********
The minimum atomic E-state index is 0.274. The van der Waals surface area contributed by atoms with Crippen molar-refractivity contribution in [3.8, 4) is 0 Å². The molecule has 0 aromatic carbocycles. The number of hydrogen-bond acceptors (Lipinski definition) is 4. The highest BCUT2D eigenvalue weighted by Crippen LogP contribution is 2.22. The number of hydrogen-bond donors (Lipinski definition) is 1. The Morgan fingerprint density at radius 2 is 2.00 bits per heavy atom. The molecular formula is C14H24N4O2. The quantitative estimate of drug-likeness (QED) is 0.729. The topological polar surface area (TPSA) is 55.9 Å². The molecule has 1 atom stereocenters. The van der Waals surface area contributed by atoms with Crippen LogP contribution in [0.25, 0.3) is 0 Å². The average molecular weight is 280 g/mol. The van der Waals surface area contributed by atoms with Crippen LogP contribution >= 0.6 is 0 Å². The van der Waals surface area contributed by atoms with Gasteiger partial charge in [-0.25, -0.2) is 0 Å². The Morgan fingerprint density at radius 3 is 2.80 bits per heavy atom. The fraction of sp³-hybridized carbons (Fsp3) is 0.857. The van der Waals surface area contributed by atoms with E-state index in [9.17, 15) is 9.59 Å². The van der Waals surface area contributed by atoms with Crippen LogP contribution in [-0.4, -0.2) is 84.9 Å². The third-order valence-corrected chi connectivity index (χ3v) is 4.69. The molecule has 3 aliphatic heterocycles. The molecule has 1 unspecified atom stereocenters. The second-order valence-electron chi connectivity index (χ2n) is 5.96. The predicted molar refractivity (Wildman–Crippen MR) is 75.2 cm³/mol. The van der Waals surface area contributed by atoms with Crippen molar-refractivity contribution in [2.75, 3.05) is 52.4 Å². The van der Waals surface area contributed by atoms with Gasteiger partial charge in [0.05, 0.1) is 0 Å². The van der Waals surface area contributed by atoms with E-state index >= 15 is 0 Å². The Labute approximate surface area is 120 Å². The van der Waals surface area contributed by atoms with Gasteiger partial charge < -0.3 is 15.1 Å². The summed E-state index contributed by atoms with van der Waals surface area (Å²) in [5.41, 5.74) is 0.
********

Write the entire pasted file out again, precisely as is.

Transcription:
The minimum atomic E-state index is 0.274. The van der Waals surface area contributed by atoms with Crippen molar-refractivity contribution in [3.8, 4) is 0 Å². The molecule has 0 aromatic carbocycles. The number of hydrogen-bond acceptors (Lipinski definition) is 4. The highest BCUT2D eigenvalue weighted by Crippen LogP contribution is 2.22. The number of hydrogen-bond donors (Lipinski definition) is 1. The Morgan fingerprint density at radius 2 is 2.00 bits per heavy atom. The molecular formula is C14H24N4O2. The quantitative estimate of drug-likeness (QED) is 0.729. The topological polar surface area (TPSA) is 55.9 Å². The molecule has 1 atom stereocenters. The van der Waals surface area contributed by atoms with Crippen LogP contribution in [0.25, 0.3) is 0 Å². The average molecular weight is 280 g/mol. The van der Waals surface area contributed by atoms with Crippen LogP contribution >= 0.6 is 0 Å². The van der Waals surface area contributed by atoms with Gasteiger partial charge in [-0.25, -0.2) is 0 Å². The Morgan fingerprint density at radius 3 is 2.80 bits per heavy atom. The fraction of sp³-hybridized carbons (Fsp3) is 0.857. The van der Waals surface area contributed by atoms with E-state index in [9.17, 15) is 9.59 Å². The van der Waals surface area contributed by atoms with Crippen LogP contribution in [-0.4, -0.2) is 84.9 Å². The third-order valence-corrected chi connectivity index (χ3v) is 4.69. The molecule has 3 aliphatic heterocycles. The molecule has 1 unspecified atom stereocenters. The second-order valence-electron chi connectivity index (χ2n) is 5.96. The predicted molar refractivity (Wildman–Crippen MR) is 75.2 cm³/mol. The van der Waals surface area contributed by atoms with Crippen molar-refractivity contribution in [2.75, 3.05) is 52.4 Å². The van der Waals surface area contributed by atoms with Gasteiger partial charge in [0.05, 0.1) is 0 Å². The van der Waals surface area contributed by atoms with E-state index >= 15 is 0 Å². The Labute approximate surface area is 120 Å². The van der Waals surface area contributed by atoms with Gasteiger partial charge < -0.3 is 15.1 Å². The summed E-state index contributed by atoms with van der Waals surface area (Å²) in [5.41, 5.74) is 0.